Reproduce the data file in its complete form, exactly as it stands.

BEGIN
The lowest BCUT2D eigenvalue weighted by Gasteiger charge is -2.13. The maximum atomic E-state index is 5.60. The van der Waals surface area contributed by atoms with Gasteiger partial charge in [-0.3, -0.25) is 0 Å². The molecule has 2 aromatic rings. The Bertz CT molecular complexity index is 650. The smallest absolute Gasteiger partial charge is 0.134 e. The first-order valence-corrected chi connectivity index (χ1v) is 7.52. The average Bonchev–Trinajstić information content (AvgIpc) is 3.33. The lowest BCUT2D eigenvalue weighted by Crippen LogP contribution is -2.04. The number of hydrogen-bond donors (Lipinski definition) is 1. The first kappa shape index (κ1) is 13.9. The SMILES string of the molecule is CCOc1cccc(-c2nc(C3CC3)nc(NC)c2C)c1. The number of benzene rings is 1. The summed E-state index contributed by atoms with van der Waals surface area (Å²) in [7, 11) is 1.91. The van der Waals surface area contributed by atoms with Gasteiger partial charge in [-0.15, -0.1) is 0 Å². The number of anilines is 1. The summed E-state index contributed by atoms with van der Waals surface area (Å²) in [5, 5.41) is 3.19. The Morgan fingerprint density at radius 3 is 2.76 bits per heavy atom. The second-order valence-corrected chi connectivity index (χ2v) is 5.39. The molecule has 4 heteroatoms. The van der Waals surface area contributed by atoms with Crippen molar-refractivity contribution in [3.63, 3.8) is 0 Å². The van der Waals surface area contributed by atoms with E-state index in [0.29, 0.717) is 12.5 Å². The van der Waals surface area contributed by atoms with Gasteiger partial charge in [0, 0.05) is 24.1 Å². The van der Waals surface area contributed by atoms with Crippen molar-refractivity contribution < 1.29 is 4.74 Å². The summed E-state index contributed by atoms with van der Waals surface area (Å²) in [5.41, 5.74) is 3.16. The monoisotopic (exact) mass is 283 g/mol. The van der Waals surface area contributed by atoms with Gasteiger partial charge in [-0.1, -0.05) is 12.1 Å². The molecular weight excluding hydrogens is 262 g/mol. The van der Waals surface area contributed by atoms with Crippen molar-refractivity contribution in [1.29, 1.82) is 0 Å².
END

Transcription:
The lowest BCUT2D eigenvalue weighted by Gasteiger charge is -2.13. The maximum atomic E-state index is 5.60. The van der Waals surface area contributed by atoms with Gasteiger partial charge in [-0.3, -0.25) is 0 Å². The molecule has 2 aromatic rings. The Bertz CT molecular complexity index is 650. The smallest absolute Gasteiger partial charge is 0.134 e. The first-order valence-corrected chi connectivity index (χ1v) is 7.52. The average Bonchev–Trinajstić information content (AvgIpc) is 3.33. The lowest BCUT2D eigenvalue weighted by Crippen LogP contribution is -2.04. The number of hydrogen-bond donors (Lipinski definition) is 1. The first kappa shape index (κ1) is 13.9. The SMILES string of the molecule is CCOc1cccc(-c2nc(C3CC3)nc(NC)c2C)c1. The number of benzene rings is 1. The summed E-state index contributed by atoms with van der Waals surface area (Å²) in [7, 11) is 1.91. The van der Waals surface area contributed by atoms with Gasteiger partial charge in [-0.15, -0.1) is 0 Å². The number of anilines is 1. The summed E-state index contributed by atoms with van der Waals surface area (Å²) in [5, 5.41) is 3.19. The Morgan fingerprint density at radius 3 is 2.76 bits per heavy atom. The second-order valence-corrected chi connectivity index (χ2v) is 5.39. The molecule has 4 heteroatoms. The van der Waals surface area contributed by atoms with Crippen molar-refractivity contribution in [3.63, 3.8) is 0 Å². The van der Waals surface area contributed by atoms with E-state index in [0.29, 0.717) is 12.5 Å². The van der Waals surface area contributed by atoms with Gasteiger partial charge in [0, 0.05) is 24.1 Å². The van der Waals surface area contributed by atoms with Crippen molar-refractivity contribution < 1.29 is 4.74 Å². The summed E-state index contributed by atoms with van der Waals surface area (Å²) in [5.41, 5.74) is 3.16. The monoisotopic (exact) mass is 283 g/mol. The van der Waals surface area contributed by atoms with Gasteiger partial charge in [-0.1, -0.05) is 12.1 Å². The molecular weight excluding hydrogens is 262 g/mol. The van der Waals surface area contributed by atoms with Crippen molar-refractivity contribution in [1.29, 1.82) is 0 Å².